Can Adam Smith save your marriage? Four steps of 'Spousonomics'

Every marriage is a little business. "Economics is about how to allocate scarce resources," says Paula Szuchman, coauthor with Jenny Anderson of "Spousonomics: Using Economics to Master Love, Marriage, and Dirty Dishes." "That's what married people are trying to do, given that they have limited resources – time, money, patience." Marriage experts and even economists aren't ready to replace Dear Abby with Adam Smith. "Marriage is more than an economic transaction." says Raymond Fisman, a Columbia University economist. Still, he's a fan of the book. Test these four economic principles on your marriage:

1. Who washes the dishes? (division of labor)

Photo illustration/Katarina Sundelin/Altopress/Newscom/File
One challenge of marriage is deciding who will do what. Spouses will be happier and have more leisure time if they pay attention to Adam Smith, who said tasks should be divvied up according to who does them most efficiently.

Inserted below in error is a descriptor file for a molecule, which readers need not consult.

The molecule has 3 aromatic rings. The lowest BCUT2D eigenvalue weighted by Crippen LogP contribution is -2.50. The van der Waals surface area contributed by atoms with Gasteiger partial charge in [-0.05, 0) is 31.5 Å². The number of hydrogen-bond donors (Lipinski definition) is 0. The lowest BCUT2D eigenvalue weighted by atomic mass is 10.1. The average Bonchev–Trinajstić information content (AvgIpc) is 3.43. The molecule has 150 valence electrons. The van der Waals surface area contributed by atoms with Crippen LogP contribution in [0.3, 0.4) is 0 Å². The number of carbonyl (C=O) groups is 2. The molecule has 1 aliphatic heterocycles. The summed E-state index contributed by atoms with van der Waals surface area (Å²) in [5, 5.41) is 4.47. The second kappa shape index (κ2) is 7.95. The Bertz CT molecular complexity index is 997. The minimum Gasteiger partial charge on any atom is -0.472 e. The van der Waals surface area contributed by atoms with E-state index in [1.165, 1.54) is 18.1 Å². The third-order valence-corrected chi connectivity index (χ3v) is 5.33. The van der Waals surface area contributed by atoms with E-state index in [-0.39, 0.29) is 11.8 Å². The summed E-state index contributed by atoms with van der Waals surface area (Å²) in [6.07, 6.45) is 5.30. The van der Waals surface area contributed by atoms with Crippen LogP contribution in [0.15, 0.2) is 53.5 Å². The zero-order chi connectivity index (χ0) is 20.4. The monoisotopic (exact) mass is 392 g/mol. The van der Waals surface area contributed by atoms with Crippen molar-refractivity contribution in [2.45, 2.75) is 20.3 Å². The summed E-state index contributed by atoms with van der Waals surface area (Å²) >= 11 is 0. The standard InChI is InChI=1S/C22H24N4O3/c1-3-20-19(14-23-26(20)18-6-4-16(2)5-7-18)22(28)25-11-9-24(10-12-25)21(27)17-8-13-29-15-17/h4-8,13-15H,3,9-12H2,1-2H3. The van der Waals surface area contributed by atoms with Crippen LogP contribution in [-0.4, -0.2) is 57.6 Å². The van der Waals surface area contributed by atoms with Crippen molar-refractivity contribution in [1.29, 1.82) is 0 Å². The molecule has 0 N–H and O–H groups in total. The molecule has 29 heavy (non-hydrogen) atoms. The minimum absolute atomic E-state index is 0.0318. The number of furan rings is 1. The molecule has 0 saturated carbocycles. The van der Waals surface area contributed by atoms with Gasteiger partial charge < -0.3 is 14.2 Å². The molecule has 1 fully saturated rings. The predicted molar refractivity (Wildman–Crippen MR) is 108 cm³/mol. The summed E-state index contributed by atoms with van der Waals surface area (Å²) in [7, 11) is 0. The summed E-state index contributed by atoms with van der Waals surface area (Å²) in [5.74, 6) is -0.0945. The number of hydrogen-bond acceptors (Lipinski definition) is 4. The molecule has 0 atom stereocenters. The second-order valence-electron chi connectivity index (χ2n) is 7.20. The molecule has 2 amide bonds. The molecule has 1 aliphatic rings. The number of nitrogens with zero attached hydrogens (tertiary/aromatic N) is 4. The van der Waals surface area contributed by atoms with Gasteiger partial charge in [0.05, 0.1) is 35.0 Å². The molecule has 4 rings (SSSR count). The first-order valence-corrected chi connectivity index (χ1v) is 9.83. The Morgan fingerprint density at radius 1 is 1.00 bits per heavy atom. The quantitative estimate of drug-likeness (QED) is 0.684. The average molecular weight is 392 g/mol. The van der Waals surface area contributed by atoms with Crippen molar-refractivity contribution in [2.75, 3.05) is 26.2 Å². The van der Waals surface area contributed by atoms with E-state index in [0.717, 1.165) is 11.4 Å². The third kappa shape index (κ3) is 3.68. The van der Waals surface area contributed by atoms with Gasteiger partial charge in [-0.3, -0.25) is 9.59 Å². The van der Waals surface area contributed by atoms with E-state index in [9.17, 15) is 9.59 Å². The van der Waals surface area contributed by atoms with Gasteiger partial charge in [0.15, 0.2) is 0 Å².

Principle: As Adam Smith explained, businesses thrive when workers specialize and do what they do best. Its offshoot, comparative advantage – in which nations produce what they're best at making – is the foundation of free trade.

Payoff: Think of your marriage as an economy and you and your spouse as trading partners exchanging goods and services in the form of household chores. Just as Japan makes quality electronics and Italy stitches the best suits, so too can each spouse take on the chores he or she does relatively better or faster. "Everyone is better off if they go their separate ways and do what each does best," says Professor Fisman. "I cook more efficiently than my wife," but his wife is more effective at cleaning, he adds.

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